The taxability of capital gains on shares held in a French SCI by Belgian residents has also provoked a great deal of debate.
French companies, more than 50% of whose assets consist of immovable property, are considered as immovable property by the French tax administration for the purposes of French capital gains tax and inheritance tax. Because of the transparent nature of a French SCI, the immovable property is considered for tax purposes to be held directly by the underlying shareholders.
On the basis of this insight, the French tax authorities considered in 2015 (when the French inheritance tax was at issue) that the shares in a French SCI, held by a Monegasque resident, should be regarded as French immovable property and therefore subject to French inheritance tax. However, the French Court of Cassation (Decision of 2 October 2015, n° 14-14.256) criticised the French tax administration: the shares are still shares of a company, owner of the immovable property. However, these shares have a movable character.
Extending this line of reasoning of the French Court of Cassation to a Belgian-French situation, i.e. the capital gains realised on shares of a French SCI held by a Belgian resident shareholder, this would mean that the taxing right based on Article 18 of the French-Belgian Double Taxation Convention (the residual category referred to above) would accrue to Belgium (State of residence). However, there is a risk that the shareholders would not pay any tax in Belgium either, because Belgian domestic law only provides for taxation of capital gains on shares in the event of abnormal management of private assets. This will always be a matter of fact.
Nevertheless, the French Tribunal administratif de Montreuil ruled in two subsequent decisions (17 April 2017 n°1701414 and 26 June 2018 n° 1703431) that the capital gains realised by a Belgian resident shareholder when selling his shares in a French SCI should in any case be considered as a capital gain on immovable property. On the basis of Article 3 of the Franco-Belgian Double Taxation Convention, the taxing right for capital gains on immovable property accrues to the treaty state where the property is located, i.e. France. These decisions are now supported by the judgment of the French Council of State of 24 February 2020.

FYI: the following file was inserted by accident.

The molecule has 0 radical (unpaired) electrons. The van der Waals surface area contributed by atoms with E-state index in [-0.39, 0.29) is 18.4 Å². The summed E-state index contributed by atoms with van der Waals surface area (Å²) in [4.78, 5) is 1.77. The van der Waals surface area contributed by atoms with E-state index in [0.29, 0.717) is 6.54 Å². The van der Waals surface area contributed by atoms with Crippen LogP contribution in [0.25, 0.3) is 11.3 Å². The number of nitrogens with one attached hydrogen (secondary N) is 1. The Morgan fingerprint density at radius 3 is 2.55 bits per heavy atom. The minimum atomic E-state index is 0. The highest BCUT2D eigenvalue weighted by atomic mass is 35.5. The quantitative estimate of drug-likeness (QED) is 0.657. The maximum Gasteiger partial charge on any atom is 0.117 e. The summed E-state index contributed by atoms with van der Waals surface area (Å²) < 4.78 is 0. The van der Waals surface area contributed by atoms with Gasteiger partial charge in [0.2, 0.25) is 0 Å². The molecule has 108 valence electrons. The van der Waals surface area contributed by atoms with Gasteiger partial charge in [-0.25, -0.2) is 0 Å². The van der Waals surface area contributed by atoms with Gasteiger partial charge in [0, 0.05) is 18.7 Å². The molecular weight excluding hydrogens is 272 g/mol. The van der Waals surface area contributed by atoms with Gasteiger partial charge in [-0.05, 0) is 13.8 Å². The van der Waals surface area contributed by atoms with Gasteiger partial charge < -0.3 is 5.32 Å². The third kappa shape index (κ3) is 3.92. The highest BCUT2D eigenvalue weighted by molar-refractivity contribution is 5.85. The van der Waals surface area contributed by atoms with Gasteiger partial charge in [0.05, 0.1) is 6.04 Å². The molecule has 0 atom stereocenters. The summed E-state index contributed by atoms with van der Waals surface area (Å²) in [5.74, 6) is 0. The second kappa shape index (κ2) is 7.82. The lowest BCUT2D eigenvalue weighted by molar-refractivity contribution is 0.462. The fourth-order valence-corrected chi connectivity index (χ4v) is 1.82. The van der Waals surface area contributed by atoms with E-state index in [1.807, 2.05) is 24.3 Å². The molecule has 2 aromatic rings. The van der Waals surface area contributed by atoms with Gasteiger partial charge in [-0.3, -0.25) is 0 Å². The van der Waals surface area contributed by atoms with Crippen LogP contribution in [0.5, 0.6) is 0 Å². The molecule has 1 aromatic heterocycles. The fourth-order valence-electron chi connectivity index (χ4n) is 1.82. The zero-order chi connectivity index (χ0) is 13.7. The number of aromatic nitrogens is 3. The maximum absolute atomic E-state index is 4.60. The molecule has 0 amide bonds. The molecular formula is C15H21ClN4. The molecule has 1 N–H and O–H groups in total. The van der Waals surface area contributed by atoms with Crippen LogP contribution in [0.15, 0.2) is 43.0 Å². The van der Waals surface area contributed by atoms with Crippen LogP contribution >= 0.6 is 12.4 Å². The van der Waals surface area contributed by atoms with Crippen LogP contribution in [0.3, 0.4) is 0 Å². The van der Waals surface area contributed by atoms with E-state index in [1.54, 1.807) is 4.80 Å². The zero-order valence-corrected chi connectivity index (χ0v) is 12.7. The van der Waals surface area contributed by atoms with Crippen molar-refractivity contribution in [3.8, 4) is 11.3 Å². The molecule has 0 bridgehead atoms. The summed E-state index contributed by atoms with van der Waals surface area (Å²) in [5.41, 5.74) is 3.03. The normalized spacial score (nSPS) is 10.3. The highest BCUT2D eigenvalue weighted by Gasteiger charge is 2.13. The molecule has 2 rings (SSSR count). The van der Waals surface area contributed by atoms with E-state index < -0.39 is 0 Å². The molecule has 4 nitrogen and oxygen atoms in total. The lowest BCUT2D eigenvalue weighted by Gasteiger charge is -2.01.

Taxed twice in short
Capital gains on shares of a French SCI held by a Belgian resident shareholder are considered as a capital gain on French immovable property. On the basis of the double taxation convention between France and Belgium, the taxing right accrues to France.
In this way, double taxation may arise again, since Belgium regards it as capital gains on shares where, in accordance with the Belgian-French double taxation convention, the taxing right accrues to Belgium (as the state of residence).
Assistance and advice is necessary
It is clear from the above that France has every interest in consistently classifying the shares in a French SCI held by a Belgian resident as immovable property. As a result, under the double taxation convention between Belgium and France, it will always have the right to tax the income from this immovable property.
This recent ruling is also likely to have consequences in terms of capital gains realised on the shares of a French SCI that have not yet matured. In the future, it will be important for Belgian residents-shareholders to be properly assisted and advised.
A more up-to-date version of the Franco-Belgian double taxation convention is also welcome.